The "Southern Question": Conference
The Department of Fine Arts and Art History, American University of Beirut
Nov. 3-4, 2017
Participants: Karen Benezra, Nadia Bou-Ali, Lorenzo Chiesa, Octavian Esanu, Joshua D. Gonsalves, Angela Harutyunyan, Jiang Hongsheng, Sven Spieker.
The idea of the “South,” not only as a geographical or geopolitical designation, but also as a critical framework for art, has gained traction in recent years. To paraphrase the terms of the most recent Documenta exhibition, what might it mean to historicize the art and artistic networks of the colonial and post-colonial world as neither merely “places on a map” nor “states of mind” but from the point of view of their mutual implication in the concrete societies from which they emerge?
The “Southern Question” in our title alludes to two seemingly incongruous critical frameworks for approaching the potentially political role of art and intellectual production: while one evokes the movement towards political solidarity and economic autonomy uniting the emerging nation-states of the global south as part of the Cold War Non-Aligned Movement, the other takes as its analytical framework the intertwined material and ideological conditions of determinate national social formations. Seeking inspiration in Gramsci’s treatment of the Southern Question it aims to explore the potentials and limitations of the category of class for mass political organization.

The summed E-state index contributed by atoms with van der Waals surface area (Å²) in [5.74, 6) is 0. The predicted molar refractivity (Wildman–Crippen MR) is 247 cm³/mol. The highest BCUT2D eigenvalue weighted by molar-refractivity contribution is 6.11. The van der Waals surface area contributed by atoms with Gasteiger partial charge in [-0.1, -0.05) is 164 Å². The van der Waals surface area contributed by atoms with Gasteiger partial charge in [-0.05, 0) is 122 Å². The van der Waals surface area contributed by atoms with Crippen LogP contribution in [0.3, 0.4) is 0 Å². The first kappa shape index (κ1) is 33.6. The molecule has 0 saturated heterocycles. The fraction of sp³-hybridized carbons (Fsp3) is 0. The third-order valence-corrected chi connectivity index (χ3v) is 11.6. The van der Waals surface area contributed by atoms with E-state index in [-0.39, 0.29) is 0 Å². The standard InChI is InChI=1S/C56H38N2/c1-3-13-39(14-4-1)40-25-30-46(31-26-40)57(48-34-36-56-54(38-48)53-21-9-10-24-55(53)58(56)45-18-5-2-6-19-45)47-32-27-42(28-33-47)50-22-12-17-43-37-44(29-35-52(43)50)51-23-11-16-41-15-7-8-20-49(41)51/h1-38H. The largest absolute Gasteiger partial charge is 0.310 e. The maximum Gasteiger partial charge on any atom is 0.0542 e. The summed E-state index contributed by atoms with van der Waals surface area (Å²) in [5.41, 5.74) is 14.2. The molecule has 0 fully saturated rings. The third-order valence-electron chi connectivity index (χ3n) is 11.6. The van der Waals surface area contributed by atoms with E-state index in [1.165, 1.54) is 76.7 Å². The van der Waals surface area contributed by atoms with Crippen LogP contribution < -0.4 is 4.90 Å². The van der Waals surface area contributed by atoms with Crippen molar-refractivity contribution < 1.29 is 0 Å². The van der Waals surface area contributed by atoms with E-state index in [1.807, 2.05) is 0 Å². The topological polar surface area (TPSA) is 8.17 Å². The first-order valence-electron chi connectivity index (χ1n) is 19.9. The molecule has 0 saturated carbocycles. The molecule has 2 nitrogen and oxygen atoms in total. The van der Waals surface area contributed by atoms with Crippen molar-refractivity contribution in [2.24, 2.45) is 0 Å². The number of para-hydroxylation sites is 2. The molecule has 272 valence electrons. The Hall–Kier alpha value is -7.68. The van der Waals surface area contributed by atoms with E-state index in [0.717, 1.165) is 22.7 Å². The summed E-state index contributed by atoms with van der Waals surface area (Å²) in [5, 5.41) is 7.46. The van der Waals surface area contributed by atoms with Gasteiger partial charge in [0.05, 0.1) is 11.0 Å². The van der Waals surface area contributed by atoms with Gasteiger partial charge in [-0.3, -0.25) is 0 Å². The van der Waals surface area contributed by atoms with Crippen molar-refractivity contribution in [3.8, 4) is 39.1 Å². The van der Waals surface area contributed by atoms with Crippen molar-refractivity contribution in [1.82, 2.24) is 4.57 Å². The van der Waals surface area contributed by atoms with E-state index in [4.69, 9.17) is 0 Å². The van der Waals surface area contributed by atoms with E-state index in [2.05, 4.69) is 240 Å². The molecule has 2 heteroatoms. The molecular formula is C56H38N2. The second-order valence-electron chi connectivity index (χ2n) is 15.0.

Invoking the “Southern Question” is an invitation to consider the usefulness of the “South” as a category for the criticism, theory, and history of art. As hitherto marginalized art and social contexts become the common fare of particularized canons and global art markets, how shall we define the “marginal” in critical-methodological terms? What kinds of critical and artistic work might help us to seize the current moment of the disorganization and re-organization of capitalist hegemony? Bracketing inherited divisions within and between the fields of Marxism and post-colonial studies, we invite participants to help define the critical and methodological questions implied by the term “South.”